By ANGELA DAWSON
Front Row Features
NEW YORK—In “Spider-Man: Homecoming,” Robert Downey Jr., reprises his role as Tony Stark/Iron Man for the seventh time (eighth, if you include his cameo in 2008’s “Incredible Hulk”).
The two-time Oscar nominee, who began playing the billionaire/superhero in 2008’s “Iron Man,” spoke at a press conference about reprising the iconic character and playing the onscreen mentor to the youngest superhero in the Marvel Cinematic Universe, played by British actor Tom Holland.
As Tony Stark/Iron Man, he takes Peter Parker/Spider-Man (Holland) under his wing, teaching him the ropes about fighting supervillains, all the while protecting him from harm. The film is directed by Jon Watts, who co-wrote the action-packed film with five other writers.
The always witty Downey spoke about why he enjoys returning to the heroic Marvel character, working with his co-stars and whether there is more Iron Man in his future.
Q: How do you feel about the way the Marvel Cinematic Universe has not only evolved but expanded to now include the likes of Spider-Man, since it started with “Iron Man” in 2008?
Downey: Amy (Pascal, producer) and them had done these iterations of “Spider-Man” previously. They really should do one of those break down, kind of boring-to-read but somewhat important books about all the miracles that had to happen for us to be sitting here today. I just feel like, “Hey, we’re in a classy hotel and people are clapping and this turned out so well, though.” It really always comes down to, as Kevin (Feige, producer) says, “You’ve got to see the movie and love it.” I was in it a little bit, and I saw it, and I honestly loved it. What’s exciting is (the MCU movies are) still really working, thanks to all these folks (indicating the filmmakers and cast).
Q: What do you think of the finished version of the film? What would you want to take away from the set?
Downey: You know why I think this really works? There’s something about the initial breaking of the story and the concept, but whatever the mood board was for this movie, with all those different tones, it was creatively inspired. It’s really an inspired reinvention of this, so what I would take is that moment where the creatives actually broke this story and said, “I think that’s it” because, ultimately, if it’s executed correctly, that’s what you see on the screen, and that’s why I love movies. That’s why I’m a huge fan of movies and I always wonder, “How did they figure this out to entertain me this well?” (So, I’d take) the mood board.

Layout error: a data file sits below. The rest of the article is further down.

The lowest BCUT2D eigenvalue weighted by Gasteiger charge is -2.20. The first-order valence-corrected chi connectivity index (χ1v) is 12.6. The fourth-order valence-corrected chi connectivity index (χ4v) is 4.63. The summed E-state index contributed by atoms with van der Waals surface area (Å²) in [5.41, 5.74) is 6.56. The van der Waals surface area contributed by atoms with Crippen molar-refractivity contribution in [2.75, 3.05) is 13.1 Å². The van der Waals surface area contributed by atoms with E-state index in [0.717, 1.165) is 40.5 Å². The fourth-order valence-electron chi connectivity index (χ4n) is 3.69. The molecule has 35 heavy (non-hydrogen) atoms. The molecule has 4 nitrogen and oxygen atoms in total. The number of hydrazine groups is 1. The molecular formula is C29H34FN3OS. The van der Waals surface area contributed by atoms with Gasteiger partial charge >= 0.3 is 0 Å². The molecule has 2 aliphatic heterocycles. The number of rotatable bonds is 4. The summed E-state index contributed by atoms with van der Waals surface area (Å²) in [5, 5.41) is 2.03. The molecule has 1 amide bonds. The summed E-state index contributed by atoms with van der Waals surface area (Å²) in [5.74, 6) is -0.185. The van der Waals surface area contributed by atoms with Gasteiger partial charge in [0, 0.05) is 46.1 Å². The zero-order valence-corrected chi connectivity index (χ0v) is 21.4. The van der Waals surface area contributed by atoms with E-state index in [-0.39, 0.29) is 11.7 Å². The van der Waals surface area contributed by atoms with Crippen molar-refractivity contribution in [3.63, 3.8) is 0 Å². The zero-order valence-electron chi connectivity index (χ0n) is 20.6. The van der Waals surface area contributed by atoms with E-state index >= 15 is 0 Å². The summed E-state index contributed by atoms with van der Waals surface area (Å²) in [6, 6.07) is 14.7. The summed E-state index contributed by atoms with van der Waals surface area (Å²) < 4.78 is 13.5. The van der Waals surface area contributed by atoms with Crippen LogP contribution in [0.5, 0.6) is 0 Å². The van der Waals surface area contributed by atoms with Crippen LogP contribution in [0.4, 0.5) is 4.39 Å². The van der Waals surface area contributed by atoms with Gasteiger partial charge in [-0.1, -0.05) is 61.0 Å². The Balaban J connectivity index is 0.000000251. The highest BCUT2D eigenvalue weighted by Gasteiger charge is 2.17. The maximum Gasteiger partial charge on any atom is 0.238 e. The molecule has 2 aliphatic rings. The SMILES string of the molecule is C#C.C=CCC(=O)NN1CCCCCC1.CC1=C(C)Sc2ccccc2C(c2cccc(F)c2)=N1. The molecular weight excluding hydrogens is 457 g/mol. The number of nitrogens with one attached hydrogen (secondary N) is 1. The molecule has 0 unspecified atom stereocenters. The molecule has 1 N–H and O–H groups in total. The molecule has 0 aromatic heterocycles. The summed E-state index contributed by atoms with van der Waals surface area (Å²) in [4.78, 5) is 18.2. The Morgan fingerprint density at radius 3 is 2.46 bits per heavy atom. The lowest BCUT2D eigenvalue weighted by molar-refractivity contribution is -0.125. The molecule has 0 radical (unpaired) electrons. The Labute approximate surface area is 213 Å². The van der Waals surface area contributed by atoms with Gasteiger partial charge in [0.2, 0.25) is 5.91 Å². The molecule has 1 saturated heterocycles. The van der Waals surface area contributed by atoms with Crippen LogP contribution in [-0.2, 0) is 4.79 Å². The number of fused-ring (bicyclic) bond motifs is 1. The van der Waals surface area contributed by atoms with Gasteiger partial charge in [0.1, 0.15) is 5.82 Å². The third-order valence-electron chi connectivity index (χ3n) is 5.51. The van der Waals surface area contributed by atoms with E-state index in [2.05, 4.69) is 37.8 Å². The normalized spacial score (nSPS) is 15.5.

Q: What words of wisdom would you give the younger members of the cast, who are going to have a huge spotlight on them once this movie is released?
Downey: It’s a rough call. We were talking about this just before. It’s like every day you wake up (and) everybody’s even. All of this status or experience, it’s all kind of a projection. To me, what really makes the movie work is that scene in act three where you actually realize how high the stakes are with them and the car. That was grounded by a master but I also think it’s that thing. You never know. It really comes down to, does Jon (Watts, the director) like us? Does he think we know what we’re doing? Every time, it doesn’t matter. Like, “I established this role.” “Can we try one that works next time?” “What did you just say?” “Oh, he’s right.” It’s all about having your feet on the ground and realizing that you always start at zero Mph every day.
Q: How does it feel portraying Tony Stark as the connective tissue across so many different Marvel films?
Downey: Connective tissue. Yeah, bringing it all together. What happens is, things are presented to me that are really well thought-out by folks who have been doing this correctly for a long time, and I go like, “Check,” and then attempt to take the credit in press conferences. (deadpan) I’m holding this whole thing together. It’s obvious.
Q: You’ve been with the MCU since 2008’s “Iron Man.” We now have Tom Holland coming in to star in this at age 21. Does this feel like a passing of the torch to “Spider-Man” be with Tony being the connective tissue, or do you want to stick around forever?
Downey: Whatever. I’ve been semi-retired since the first weekend “Iron Man” opened. The great thing about life is it is so much, good things happen. You get inflated and then you think, “Oh my God. I’ve created everything that’s going my way.” And then things happen where you go, “Alright, there’s a little evidence to the contrary,” and at this point you go back to, “It’s nice to be on this call sheet.” So, as you can see, I’ve changed dramatically and I’m an extremely humble individual.
Q: Your co-stars Tom Holland and Jacob Batalon (who plays Peter’s friend Ned) were asked if they could take anything from the set what would it be. Tom said he would take your Audi and Jacob said he would take your watch.
Downey: (deadpan) I’m sorry, which Audi? Which watch?
Q: Have you finished shooting the “Dr. Dolittle” remake?
Downey: No, we’re going to shoot it next year.
Q: Will it be musical?